But as the weeks went by, those strangers became my friends and family. I learned how to cook, clean, iron clothes, stick to rules, work as a team, and deal with the things life throws at you as a grown-up. After just a few months of training it was amazing that all the young people that I had entered with were leaving like adults, well prepared for their future.

One of my first roles was as a driver for the medics, so I quickly got used to having to think on my feet and react carefully in dangerous situations. All that training had now become part of my DNA.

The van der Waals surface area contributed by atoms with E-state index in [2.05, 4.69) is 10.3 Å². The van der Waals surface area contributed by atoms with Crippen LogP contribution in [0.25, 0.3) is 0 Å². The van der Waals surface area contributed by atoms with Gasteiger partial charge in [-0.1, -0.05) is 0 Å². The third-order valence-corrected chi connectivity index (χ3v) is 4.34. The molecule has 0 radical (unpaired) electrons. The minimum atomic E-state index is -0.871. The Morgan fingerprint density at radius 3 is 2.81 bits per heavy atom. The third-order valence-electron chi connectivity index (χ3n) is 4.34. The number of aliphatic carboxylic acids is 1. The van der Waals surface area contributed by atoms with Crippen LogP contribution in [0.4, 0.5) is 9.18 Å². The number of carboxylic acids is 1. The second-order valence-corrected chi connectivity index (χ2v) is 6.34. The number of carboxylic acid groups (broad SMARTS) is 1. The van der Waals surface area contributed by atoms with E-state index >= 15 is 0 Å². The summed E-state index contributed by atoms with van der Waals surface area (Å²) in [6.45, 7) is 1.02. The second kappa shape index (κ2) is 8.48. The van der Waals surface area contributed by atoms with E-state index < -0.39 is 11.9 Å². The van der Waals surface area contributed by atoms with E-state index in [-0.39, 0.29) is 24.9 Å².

Whenever new foster children enter our home it always takes me back to how I felt during those early days in the army. I can empathise with their fears, homesickness, doubts about ever seeing their family again, learning to trust strangers, even some of the trauma they may have witnessed, be it through neglect, emotional, or physical abuse.

Along with Myself, my partner, and my step-son, we have now fostered over a dozen young people, boys, girls, mothers & babies, toddlers, teenagers. My phone is full of numbers for social workers, reviewing officers, schools, colleges, counsellors, doctors, psychologists, and every other service you can imagine.

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